With White House aides privately acknowledging that Biden is not the perfect fit for talking about abortion rights, they've been glad to have Harris as the point person for advocates and officials alike. In a speech on Saturday to a meeting of Democratic National Committee members just outside Washington, DC, she laid out why holding onto their razor-thin majority in the Senate would matter for Democrats -- and for her.
"I cannot wait," she said, "to cast the deciding vote to break the filibuster on voting rights and reproductive rights."
To many Democratic operatives and officials watching, Harris' midterm activity is part of a longer arc of preparation for the bigger campaign ahead in 2024. By the spring, Harris will either be a necessarily much higher profile than normal running mate for an already aging president running for reelection -- or if the situation changes, suddenly in a short fuse primary campaign to be the replacement nominee herself.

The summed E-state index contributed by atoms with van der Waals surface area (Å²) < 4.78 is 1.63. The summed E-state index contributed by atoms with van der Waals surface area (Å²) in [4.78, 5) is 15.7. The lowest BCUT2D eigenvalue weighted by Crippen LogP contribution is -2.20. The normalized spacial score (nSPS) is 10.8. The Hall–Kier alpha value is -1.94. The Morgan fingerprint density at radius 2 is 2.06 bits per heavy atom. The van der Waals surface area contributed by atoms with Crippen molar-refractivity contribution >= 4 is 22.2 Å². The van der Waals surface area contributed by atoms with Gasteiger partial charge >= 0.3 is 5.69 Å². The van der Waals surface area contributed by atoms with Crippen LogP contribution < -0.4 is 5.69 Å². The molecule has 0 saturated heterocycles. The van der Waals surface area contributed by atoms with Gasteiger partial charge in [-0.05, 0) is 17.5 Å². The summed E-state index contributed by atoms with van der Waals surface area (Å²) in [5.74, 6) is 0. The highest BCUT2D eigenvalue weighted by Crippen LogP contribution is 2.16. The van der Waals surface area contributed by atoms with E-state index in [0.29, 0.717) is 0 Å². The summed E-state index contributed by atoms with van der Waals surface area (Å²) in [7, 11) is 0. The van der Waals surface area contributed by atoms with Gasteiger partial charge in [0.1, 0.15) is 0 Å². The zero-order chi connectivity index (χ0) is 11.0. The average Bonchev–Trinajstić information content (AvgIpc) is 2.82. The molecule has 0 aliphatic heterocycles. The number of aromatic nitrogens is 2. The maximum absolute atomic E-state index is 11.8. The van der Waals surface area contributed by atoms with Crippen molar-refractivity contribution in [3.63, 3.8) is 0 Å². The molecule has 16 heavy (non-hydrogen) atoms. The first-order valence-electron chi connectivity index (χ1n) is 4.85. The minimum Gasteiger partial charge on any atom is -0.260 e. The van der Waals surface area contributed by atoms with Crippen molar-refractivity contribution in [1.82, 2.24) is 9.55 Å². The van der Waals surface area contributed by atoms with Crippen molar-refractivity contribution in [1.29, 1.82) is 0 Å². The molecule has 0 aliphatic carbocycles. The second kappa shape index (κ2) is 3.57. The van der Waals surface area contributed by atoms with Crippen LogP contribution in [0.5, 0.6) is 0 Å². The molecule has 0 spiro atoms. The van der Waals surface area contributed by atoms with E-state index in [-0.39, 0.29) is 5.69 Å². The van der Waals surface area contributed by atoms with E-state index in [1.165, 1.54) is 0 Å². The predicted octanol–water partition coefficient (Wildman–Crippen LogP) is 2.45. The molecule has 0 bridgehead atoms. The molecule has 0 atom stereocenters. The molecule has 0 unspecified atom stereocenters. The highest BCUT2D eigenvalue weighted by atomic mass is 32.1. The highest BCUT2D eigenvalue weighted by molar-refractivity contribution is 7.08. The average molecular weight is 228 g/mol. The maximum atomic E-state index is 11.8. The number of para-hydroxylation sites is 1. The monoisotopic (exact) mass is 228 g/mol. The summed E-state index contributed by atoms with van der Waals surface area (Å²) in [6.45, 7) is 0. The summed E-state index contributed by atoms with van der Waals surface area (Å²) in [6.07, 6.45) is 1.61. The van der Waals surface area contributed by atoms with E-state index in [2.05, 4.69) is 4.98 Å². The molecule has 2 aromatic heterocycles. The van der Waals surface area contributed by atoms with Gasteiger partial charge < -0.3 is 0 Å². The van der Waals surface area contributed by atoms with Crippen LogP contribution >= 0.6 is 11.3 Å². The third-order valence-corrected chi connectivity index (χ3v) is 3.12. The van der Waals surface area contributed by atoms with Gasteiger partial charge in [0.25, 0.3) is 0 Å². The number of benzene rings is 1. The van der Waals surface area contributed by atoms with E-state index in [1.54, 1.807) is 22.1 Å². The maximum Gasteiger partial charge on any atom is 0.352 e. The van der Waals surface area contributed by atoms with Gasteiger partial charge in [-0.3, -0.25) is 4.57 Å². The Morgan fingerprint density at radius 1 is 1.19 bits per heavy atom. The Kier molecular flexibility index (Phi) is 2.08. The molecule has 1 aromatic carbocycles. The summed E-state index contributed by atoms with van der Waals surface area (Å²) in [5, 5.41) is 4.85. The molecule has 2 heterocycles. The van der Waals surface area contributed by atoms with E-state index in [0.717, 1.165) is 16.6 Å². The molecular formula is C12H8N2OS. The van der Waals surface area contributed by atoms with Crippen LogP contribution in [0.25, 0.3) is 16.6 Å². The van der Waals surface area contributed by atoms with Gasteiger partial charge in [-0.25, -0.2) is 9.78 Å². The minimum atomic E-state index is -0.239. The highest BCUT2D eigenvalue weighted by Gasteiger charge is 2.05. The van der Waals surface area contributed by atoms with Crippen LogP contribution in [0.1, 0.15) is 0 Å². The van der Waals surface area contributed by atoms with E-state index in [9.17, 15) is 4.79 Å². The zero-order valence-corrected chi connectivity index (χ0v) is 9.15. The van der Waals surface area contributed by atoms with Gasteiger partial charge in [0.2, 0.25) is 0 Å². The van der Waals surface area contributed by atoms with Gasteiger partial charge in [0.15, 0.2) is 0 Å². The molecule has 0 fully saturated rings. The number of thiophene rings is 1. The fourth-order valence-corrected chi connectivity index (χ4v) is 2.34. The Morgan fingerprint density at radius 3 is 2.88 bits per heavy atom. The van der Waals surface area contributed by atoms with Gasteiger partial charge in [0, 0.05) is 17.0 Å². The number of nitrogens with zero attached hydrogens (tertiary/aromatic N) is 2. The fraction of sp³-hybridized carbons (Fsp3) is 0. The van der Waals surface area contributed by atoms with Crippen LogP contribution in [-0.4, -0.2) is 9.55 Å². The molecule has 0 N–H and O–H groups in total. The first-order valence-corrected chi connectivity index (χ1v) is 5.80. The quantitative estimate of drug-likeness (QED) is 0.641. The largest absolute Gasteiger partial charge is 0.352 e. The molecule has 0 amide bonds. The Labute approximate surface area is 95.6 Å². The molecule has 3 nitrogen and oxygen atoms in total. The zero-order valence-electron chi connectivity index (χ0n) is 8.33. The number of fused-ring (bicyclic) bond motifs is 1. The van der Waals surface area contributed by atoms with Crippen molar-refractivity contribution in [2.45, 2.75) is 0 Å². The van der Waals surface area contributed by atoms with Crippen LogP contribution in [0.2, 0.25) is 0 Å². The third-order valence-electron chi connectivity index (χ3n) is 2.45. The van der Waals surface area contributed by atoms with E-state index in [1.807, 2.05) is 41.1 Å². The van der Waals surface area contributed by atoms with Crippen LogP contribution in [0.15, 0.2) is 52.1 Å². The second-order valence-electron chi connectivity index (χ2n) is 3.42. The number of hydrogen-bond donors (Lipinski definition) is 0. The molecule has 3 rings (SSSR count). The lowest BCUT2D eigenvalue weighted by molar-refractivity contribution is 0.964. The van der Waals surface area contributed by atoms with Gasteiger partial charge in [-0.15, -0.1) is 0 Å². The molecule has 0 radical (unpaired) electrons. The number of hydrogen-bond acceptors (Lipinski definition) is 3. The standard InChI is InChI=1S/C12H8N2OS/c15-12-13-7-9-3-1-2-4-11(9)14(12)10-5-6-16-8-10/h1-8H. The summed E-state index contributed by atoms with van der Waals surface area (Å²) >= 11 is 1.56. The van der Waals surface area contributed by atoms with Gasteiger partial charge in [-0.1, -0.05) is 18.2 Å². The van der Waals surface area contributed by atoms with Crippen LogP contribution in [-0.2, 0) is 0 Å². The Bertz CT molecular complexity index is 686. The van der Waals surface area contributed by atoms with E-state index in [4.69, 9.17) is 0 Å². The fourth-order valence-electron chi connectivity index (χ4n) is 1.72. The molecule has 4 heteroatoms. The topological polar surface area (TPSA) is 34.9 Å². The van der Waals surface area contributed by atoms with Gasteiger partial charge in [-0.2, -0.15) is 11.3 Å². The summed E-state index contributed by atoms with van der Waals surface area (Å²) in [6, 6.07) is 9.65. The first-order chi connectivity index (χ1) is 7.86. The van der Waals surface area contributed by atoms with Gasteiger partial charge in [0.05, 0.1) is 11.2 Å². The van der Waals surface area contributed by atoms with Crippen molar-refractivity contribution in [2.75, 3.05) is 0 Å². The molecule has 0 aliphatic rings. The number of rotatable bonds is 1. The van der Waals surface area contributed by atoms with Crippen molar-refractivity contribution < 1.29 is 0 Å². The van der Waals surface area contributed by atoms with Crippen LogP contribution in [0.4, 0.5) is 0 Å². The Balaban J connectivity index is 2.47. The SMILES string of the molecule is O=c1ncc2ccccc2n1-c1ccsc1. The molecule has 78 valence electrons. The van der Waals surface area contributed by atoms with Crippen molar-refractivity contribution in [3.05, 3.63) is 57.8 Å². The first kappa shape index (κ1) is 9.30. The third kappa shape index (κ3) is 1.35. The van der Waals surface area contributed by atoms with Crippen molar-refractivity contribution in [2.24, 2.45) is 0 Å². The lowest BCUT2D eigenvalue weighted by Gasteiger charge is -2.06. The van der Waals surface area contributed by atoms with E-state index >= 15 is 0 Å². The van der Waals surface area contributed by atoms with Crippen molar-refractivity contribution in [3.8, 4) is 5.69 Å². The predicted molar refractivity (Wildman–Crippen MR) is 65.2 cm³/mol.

"The next eight months are Rocky punching the beef, running up the stairs," said one top Democrat who's spoken to Harris recently.
Getting outside of Washington
The rescue effort for the recalcitrant vice president began last winter, as her chief of staff, communications director and press secretary were all replaced. Internal and external advisers assured her that her treatment in the media was unfair. The racism and sexism the first female and the first Black vice president felt was absolutely real, they told her.
But the defensive burrowing in that she had been doing, they warned, was only going to make the situation worse. And it was leaving her more prone to out-of-practice fumbles, like when she laughed at a question last summer about why she hadn't visited the southern border by saying she also hadn't been to Europe.